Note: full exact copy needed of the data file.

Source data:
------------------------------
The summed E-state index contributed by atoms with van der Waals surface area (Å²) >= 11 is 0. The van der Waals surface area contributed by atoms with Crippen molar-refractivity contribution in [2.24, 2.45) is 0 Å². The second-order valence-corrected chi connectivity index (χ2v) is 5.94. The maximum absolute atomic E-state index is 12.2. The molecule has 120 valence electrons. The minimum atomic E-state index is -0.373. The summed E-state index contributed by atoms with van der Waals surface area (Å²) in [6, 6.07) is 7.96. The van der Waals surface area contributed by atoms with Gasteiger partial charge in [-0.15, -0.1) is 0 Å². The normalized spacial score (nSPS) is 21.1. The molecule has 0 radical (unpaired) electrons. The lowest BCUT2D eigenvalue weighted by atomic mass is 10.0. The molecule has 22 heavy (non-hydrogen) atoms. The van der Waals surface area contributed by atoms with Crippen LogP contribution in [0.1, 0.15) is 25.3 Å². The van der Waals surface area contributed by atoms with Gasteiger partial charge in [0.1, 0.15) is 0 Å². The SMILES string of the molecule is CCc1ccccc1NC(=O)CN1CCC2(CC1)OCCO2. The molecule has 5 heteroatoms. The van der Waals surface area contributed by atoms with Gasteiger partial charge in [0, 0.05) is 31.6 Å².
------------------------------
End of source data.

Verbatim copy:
The summed E-state index contributed by atoms with van der Waals surface area (Å²) >= 11 is 0. The van der Waals surface area contributed by atoms with Crippen molar-refractivity contribution in [2.24, 2.45) is 0 Å². The second-order valence-corrected chi connectivity index (χ2v) is 5.94. The maximum absolute atomic E-state index is 12.2. The molecule has 120 valence electrons. The minimum atomic E-state index is -0.373. The summed E-state index contributed by atoms with van der Waals surface area (Å²) in [6, 6.07) is 7.96. The van der Waals surface area contributed by atoms with Gasteiger partial charge in [-0.15, -0.1) is 0 Å². The normalized spacial score (nSPS) is 21.1. The molecule has 0 radical (unpaired) electrons. The lowest BCUT2D eigenvalue weighted by atomic mass is 10.0. The molecule has 22 heavy (non-hydrogen) atoms. The van der Waals surface area contributed by atoms with Crippen LogP contribution in [0.1, 0.15) is 25.3 Å². The van der Waals surface area contributed by atoms with Gasteiger partial charge in [0.1, 0.15) is 0 Å². The SMILES string of the molecule is CCc1ccccc1NC(=O)CN1CCC2(CC1)OCCO2. The molecule has 5 heteroatoms. The van der Waals surface area contributed by atoms with Gasteiger partial charge in [0, 0.05) is 31.6 Å².